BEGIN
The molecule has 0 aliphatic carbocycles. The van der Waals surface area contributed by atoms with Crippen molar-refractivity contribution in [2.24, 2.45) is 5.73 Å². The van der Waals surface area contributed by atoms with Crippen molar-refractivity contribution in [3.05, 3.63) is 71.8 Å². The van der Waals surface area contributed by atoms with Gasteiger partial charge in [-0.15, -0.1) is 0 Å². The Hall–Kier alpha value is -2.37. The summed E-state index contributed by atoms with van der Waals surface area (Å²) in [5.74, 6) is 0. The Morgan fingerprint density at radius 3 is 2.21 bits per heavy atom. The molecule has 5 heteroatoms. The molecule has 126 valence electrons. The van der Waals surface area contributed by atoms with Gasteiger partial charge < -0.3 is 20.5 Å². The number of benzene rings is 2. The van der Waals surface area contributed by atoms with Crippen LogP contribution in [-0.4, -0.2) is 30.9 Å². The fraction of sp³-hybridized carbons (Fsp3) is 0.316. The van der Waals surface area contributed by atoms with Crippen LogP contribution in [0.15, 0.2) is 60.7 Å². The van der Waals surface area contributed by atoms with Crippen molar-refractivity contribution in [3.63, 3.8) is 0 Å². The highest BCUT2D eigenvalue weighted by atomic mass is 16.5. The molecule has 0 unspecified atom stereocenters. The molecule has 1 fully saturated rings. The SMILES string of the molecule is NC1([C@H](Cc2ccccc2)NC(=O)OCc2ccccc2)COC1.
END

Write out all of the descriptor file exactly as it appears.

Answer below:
The molecule has 0 aliphatic carbocycles. The van der Waals surface area contributed by atoms with Crippen molar-refractivity contribution in [2.24, 2.45) is 5.73 Å². The van der Waals surface area contributed by atoms with Crippen molar-refractivity contribution in [3.05, 3.63) is 71.8 Å². The van der Waals surface area contributed by atoms with Gasteiger partial charge in [-0.15, -0.1) is 0 Å². The Hall–Kier alpha value is -2.37. The summed E-state index contributed by atoms with van der Waals surface area (Å²) in [5.74, 6) is 0. The Morgan fingerprint density at radius 3 is 2.21 bits per heavy atom. The molecule has 5 heteroatoms. The molecule has 126 valence electrons. The van der Waals surface area contributed by atoms with Gasteiger partial charge < -0.3 is 20.5 Å². The number of benzene rings is 2. The van der Waals surface area contributed by atoms with Crippen LogP contribution in [-0.4, -0.2) is 30.9 Å². The fraction of sp³-hybridized carbons (Fsp3) is 0.316. The van der Waals surface area contributed by atoms with Crippen LogP contribution in [0.15, 0.2) is 60.7 Å². The van der Waals surface area contributed by atoms with Crippen molar-refractivity contribution in [3.63, 3.8) is 0 Å². The highest BCUT2D eigenvalue weighted by atomic mass is 16.5. The molecule has 0 unspecified atom stereocenters. The molecule has 1 fully saturated rings. The SMILES string of the molecule is NC1([C@H](Cc2ccccc2)NC(=O)OCc2ccccc2)COC1.